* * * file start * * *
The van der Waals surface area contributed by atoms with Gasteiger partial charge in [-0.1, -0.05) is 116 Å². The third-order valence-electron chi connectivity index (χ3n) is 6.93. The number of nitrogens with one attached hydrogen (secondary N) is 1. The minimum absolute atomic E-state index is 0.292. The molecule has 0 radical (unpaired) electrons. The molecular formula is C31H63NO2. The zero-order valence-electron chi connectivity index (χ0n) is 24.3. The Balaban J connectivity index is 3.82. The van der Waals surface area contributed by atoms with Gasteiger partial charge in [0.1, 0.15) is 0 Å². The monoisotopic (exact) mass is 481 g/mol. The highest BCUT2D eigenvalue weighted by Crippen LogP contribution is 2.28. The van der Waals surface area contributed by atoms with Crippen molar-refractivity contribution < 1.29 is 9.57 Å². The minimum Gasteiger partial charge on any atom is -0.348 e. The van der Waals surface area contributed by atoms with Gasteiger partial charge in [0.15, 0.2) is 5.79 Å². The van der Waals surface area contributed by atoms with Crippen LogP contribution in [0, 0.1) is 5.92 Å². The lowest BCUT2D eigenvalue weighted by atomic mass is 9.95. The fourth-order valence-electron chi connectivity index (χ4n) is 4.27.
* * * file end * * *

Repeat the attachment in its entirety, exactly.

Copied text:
The van der Waals surface area contributed by atoms with Gasteiger partial charge in [-0.1, -0.05) is 116 Å². The third-order valence-electron chi connectivity index (χ3n) is 6.93. The number of nitrogens with one attached hydrogen (secondary N) is 1. The minimum absolute atomic E-state index is 0.292. The molecule has 0 radical (unpaired) electrons. The molecular formula is C31H63NO2. The zero-order valence-electron chi connectivity index (χ0n) is 24.3. The Balaban J connectivity index is 3.82. The van der Waals surface area contributed by atoms with Gasteiger partial charge in [0.1, 0.15) is 0 Å². The monoisotopic (exact) mass is 481 g/mol. The highest BCUT2D eigenvalue weighted by Crippen LogP contribution is 2.28. The van der Waals surface area contributed by atoms with Crippen molar-refractivity contribution < 1.29 is 9.57 Å². The minimum Gasteiger partial charge on any atom is -0.348 e. The van der Waals surface area contributed by atoms with Gasteiger partial charge in [0.15, 0.2) is 5.79 Å². The van der Waals surface area contributed by atoms with Crippen LogP contribution in [0, 0.1) is 5.92 Å². The lowest BCUT2D eigenvalue weighted by atomic mass is 9.95. The fourth-order valence-electron chi connectivity index (χ4n) is 4.27.